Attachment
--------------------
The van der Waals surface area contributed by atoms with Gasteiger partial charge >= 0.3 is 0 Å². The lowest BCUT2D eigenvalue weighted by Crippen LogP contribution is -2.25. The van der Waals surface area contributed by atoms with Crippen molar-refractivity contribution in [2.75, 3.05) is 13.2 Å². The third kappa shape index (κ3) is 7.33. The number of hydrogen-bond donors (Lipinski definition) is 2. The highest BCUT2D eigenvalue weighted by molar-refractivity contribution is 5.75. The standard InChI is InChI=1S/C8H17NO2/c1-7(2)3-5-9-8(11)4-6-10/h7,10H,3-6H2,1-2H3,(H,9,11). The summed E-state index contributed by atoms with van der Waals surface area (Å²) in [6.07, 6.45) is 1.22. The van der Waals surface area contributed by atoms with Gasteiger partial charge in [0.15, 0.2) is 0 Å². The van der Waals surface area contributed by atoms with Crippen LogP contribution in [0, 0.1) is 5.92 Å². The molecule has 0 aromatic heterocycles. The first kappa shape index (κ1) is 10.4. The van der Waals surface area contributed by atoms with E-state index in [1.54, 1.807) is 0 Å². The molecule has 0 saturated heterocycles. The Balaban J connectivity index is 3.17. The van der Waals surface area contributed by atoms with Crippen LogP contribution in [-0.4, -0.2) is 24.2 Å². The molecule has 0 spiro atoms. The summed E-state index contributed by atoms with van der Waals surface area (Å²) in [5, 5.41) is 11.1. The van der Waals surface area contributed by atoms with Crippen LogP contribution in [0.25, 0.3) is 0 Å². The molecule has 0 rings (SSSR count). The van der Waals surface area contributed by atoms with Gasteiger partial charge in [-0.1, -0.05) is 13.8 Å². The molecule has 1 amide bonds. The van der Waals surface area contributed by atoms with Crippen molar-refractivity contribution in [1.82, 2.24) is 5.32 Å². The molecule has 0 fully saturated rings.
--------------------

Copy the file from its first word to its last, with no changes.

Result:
The van der Waals surface area contributed by atoms with Gasteiger partial charge >= 0.3 is 0 Å². The lowest BCUT2D eigenvalue weighted by Crippen LogP contribution is -2.25. The van der Waals surface area contributed by atoms with Crippen molar-refractivity contribution in [2.75, 3.05) is 13.2 Å². The third kappa shape index (κ3) is 7.33. The number of hydrogen-bond donors (Lipinski definition) is 2. The highest BCUT2D eigenvalue weighted by molar-refractivity contribution is 5.75. The standard InChI is InChI=1S/C8H17NO2/c1-7(2)3-5-9-8(11)4-6-10/h7,10H,3-6H2,1-2H3,(H,9,11). The summed E-state index contributed by atoms with van der Waals surface area (Å²) in [6.07, 6.45) is 1.22. The van der Waals surface area contributed by atoms with Gasteiger partial charge in [0.15, 0.2) is 0 Å². The van der Waals surface area contributed by atoms with Crippen LogP contribution in [0, 0.1) is 5.92 Å². The molecule has 0 aromatic heterocycles. The first kappa shape index (κ1) is 10.4. The van der Waals surface area contributed by atoms with E-state index in [1.54, 1.807) is 0 Å². The molecule has 0 saturated heterocycles. The Balaban J connectivity index is 3.17. The van der Waals surface area contributed by atoms with Crippen LogP contribution in [-0.4, -0.2) is 24.2 Å². The molecule has 0 spiro atoms. The summed E-state index contributed by atoms with van der Waals surface area (Å²) in [5, 5.41) is 11.1. The van der Waals surface area contributed by atoms with Crippen LogP contribution in [0.25, 0.3) is 0 Å². The molecule has 0 rings (SSSR count). The van der Waals surface area contributed by atoms with Gasteiger partial charge in [-0.1, -0.05) is 13.8 Å². The molecule has 1 amide bonds. The van der Waals surface area contributed by atoms with Crippen molar-refractivity contribution in [1.82, 2.24) is 5.32 Å². The molecule has 0 fully saturated rings.